Cryptosporidium is a protozoan parasite of humans and other animals worldwide and is one of the greatest contributors to human diarrhoeal illness. Transmission can occur indirectly via contaminated food or water, or directly via contact with animals or other infected people. Risk exposures are often identified from outbreak investigations, but a subset of cases remains unexplained, and sources for sporadic disease and pathways to infection are still unclear.
Given the few systematic syntheses of reported evidence in industrialised populations, the aim of this review is to consolidate the literature to describe exposures associated with human cryptosporidiosis in industrialised countries, specifically including the UK, and describe any differences between outbreak-associated and sporadic disease.
Where relevant, methods will follow the recommendations made in the Cochrane Handbook for Systematic Reviews of Interventions. Three steps will be used to identify the literature including electronic database searching using PubMed, Scopus, Embase and Web of Science; reference list trawling; and an exploration of the grey literature. Screening of results will be undertaken by two reviewers using pre-defined criteria. Studies conducted in industrialised countries and reporting on human subjects will be included. All observational studies will be included where they report exposures and relevant quantitative results.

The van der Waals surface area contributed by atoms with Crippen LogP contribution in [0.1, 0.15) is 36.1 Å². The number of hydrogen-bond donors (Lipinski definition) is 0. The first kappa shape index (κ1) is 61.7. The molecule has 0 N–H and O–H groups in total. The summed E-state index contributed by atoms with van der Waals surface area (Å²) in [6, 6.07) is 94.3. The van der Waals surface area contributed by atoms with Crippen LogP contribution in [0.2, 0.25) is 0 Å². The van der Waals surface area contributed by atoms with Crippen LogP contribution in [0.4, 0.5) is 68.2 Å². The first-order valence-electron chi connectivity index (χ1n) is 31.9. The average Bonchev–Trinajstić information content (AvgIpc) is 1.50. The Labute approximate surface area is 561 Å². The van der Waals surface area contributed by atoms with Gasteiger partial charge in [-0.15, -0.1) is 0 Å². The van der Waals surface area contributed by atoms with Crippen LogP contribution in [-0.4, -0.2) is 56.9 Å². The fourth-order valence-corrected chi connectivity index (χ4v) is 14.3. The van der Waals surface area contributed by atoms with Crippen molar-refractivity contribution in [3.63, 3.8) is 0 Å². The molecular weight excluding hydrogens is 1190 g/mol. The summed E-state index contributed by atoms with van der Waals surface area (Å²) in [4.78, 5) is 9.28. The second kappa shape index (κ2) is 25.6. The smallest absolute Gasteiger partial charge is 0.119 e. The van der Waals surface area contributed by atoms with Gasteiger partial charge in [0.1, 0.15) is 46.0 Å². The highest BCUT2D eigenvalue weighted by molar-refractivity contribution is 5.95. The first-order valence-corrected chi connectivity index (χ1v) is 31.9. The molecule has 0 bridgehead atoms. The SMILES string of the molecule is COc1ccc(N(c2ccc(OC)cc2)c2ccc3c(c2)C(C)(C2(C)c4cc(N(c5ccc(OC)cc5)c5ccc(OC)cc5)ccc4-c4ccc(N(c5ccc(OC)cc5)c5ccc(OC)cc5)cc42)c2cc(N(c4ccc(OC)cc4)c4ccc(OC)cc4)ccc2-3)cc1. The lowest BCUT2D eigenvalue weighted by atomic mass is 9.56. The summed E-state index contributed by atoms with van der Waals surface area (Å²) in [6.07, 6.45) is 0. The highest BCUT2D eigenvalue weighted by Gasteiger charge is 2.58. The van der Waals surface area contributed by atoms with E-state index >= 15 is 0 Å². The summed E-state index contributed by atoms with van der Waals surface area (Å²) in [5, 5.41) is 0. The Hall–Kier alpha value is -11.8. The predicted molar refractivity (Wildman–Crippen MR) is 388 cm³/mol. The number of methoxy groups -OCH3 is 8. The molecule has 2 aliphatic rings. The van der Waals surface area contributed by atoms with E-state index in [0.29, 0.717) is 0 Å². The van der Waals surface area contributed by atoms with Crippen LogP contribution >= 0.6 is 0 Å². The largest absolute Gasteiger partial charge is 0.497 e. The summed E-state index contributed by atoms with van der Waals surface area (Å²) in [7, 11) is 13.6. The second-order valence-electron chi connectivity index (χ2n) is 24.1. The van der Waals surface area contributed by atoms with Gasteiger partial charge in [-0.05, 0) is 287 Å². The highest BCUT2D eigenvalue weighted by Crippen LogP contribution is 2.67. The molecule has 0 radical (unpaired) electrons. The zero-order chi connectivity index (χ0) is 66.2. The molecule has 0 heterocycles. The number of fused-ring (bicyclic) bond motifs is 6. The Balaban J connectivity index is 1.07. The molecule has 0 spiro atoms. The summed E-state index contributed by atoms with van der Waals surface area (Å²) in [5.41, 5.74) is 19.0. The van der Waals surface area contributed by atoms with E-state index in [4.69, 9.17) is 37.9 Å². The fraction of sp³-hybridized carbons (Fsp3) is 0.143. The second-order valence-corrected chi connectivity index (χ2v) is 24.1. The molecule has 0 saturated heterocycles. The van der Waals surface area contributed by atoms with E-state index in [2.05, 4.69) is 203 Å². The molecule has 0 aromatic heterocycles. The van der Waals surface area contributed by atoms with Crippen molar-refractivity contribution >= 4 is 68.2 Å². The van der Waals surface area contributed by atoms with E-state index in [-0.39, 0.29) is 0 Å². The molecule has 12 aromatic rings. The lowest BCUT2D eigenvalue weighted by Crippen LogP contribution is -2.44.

Data will be extracted using a standardised form. Study quality will be assessed using the ROBINS-I tool. Data will be summarised presenting the papers’ main findings including population under study, outcomes, and exposures, and whether these were considered outbreak or sporadic cases. A narrative summary will also be included. Where populations are appropriate, available data will be pooled in a meta-analysis combining the significant exposures across studies.
This review aims to consolidate the evidence for transmission routes and exposures for Cryptosporidium in industrialised countries, with particular reference to how these may apply to the UK. In addition, the review will seek to describe differences between outbreak and sporadic cases. This will help to identify those most vulnerable, highlighting pathways where interventions and public health response may be appropriate.